Introduction

Enzo Server
  Installation
  Quick Start
  Core Features
    Async Calls
    ConnectionStrings
    Edge Cache
    HTTP Access
    Scheduling
    Views
  Advanced Capabilities
    Change Data Capture
  Administration
    Configuration Settings
    Logins & ACL
    Auditing
    Current Executions
    Linked Server
    SSL

  User Guides
     Sharding
     Sharding Overview

     SharePoint

   Adapters
    All Adapters
    Azure Bus
    Azure IoT Hub
    Azure Key Vault
    Azure Storage
    Couchbase
    CSV
    DB (RDBMS)
    Files
    Flight Aware
    FTP
    Geonames
    HttpEndpoint (REST)
    Insteon
    Loggly
    Messaging (SMS/SMTP)
    MongoDB
    Motus
    MSAD
    MSMQ
    Pipeline
    Pressero
    RabbitMQ
    SalesForce
    Shard
    SharePoint
    SQL Server
    Threading
    Twilio
    Twitter
    VellemanDMX
    Weather (Underground)
    Whiparound
    WMI
    Xls (Excel)
    ZIP


  SDK
    Overview
    Installation
    DevHost
    Create A Simple Adapter
    Handler Columns

    Advanced SDK Concepts
      Handler Decorators
      Dynamic Columns
      Table & Table Enumerators
      Virtual Tables

/howto/sharding/Overview




Sharding Overview


This section introduces you to the Shard adapter which allows you to query (and optioanlly update) multiple heterogeneous data sources in parallel. The Shard adapter allows you to merge data from multiple sources, including SaaS platforms, flat files, nosql and relational databases, and present the output as a combined result set (rows and columns), or as a XML/JSON document through HTTP/S calls.

The Shard adapter aggregates data from multiple sources in real-time, regardless of their storage format, communication protocol, or authentication mechanism, and exposes a metadata layer that is accessible using SQL or REST commands. The conceptual diagram below shows a Shard View that aggregates data from from SalesForce, a flat file, and SharePoint Online. The aggregation mechanism is performed in parallel by Enzo, and the WHERE clause of the original request (if any) is forwarded to the underlying system whenever possible for maximum performance.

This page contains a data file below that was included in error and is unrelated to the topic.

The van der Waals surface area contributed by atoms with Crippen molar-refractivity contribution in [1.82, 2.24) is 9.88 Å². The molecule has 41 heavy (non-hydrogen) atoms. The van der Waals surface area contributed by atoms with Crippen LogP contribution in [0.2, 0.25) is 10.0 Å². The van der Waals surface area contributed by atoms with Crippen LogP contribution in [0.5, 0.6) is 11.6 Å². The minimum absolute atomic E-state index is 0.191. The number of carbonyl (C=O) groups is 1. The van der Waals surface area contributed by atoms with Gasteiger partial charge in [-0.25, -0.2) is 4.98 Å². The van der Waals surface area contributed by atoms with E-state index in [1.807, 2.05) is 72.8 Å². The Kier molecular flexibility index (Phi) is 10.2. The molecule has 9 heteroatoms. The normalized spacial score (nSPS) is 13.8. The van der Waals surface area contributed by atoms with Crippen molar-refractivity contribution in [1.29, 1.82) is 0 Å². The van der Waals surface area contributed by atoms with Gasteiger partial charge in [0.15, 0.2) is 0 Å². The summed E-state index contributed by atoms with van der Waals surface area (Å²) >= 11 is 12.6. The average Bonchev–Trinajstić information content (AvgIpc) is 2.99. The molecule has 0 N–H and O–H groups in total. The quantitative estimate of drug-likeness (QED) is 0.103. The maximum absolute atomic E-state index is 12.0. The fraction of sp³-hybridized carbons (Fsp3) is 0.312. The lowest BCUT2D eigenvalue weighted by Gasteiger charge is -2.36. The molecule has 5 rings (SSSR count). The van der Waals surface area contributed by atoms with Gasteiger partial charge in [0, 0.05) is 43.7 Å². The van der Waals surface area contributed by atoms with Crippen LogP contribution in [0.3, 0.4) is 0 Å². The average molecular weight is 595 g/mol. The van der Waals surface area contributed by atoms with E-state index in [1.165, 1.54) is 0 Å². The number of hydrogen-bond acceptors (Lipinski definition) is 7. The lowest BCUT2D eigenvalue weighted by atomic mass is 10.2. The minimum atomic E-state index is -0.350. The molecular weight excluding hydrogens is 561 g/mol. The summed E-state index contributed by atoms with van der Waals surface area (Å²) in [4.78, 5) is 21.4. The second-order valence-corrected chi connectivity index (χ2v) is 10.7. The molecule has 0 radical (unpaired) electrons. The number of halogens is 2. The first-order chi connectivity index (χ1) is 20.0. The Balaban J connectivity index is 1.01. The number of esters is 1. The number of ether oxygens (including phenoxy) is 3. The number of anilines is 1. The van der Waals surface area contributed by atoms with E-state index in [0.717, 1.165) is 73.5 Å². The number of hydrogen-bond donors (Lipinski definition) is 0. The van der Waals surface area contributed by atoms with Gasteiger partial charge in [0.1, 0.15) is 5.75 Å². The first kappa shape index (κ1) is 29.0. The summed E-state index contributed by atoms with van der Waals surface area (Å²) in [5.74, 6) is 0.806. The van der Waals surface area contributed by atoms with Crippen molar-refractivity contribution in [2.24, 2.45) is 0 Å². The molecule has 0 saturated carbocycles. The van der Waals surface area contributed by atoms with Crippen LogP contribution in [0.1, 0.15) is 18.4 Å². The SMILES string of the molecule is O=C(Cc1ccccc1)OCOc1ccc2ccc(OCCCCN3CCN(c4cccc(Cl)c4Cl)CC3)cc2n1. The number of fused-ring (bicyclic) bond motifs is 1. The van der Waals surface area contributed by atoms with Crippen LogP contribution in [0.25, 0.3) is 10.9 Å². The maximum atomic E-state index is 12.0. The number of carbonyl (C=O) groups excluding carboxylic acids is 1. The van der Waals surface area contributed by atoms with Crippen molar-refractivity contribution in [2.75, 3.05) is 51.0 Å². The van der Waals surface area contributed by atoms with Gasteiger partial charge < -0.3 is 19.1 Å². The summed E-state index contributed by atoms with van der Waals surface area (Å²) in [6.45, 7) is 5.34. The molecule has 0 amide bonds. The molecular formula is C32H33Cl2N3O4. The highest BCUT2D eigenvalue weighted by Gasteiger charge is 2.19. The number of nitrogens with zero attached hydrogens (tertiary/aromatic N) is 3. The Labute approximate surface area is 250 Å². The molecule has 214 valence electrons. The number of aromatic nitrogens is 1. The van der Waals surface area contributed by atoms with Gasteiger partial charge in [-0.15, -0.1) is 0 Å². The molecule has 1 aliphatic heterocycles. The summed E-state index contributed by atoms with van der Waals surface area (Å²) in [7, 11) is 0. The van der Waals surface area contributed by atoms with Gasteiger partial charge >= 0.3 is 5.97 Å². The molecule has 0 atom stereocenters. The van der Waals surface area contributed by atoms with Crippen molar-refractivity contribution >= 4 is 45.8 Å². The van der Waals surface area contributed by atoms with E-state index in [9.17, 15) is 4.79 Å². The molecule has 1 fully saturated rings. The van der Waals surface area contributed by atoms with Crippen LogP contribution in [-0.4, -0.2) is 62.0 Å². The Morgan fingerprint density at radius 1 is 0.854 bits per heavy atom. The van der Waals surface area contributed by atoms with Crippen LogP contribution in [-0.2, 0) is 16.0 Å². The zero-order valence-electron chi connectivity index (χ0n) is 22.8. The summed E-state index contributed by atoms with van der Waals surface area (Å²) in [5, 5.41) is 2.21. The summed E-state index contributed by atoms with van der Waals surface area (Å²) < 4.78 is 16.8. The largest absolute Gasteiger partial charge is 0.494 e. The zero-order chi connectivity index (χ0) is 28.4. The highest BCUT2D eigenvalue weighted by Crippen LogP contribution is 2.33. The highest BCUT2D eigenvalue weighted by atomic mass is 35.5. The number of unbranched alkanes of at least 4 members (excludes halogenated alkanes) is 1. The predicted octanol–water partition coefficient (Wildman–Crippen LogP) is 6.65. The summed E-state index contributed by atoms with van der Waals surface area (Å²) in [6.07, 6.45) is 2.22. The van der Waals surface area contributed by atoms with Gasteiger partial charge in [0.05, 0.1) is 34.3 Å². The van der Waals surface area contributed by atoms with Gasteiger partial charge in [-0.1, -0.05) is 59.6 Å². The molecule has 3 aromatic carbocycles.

The Shard adapter provides advanced capabilities, such as:

  • Multithreaded Data Aggregation: aggregates data from multiple sources using parallelism
  • Heterogeneous Aggregation: merges data from disparate data sources into a single, uniform output
  • Filter Logic Propagation: pushes WHERE clause logic to downstream systems for higher performance when possible
  • Metadata Layer: creates a View definition that offers strong schema binding
  • SQL and HTTP/S: exposes a shard through SQL and HTTP/S calls
  • Hierarchical views: supports shard layering to query subsets of a shard




This article provides a simple use case of the Shard adapter: SQL Server table sharding.

The example provided here is the most basic form of sharding, and does not require advanced configuration settings. The Shard adapter is the only one required to follow the sample commands.


Database Setup

Let's first setup a few things before we can start working with the Shard adapter.

SQL Server Database

The example provided in this article uses two separate SQL Server databases, and a single table in each database. For simplicity each database will be stored on the same SQL Server instance, however this is not a requirement for the adapter to work; the Shard adapter can merge data from any number of tables stored on any number of database servers (including from different RDBMS engines).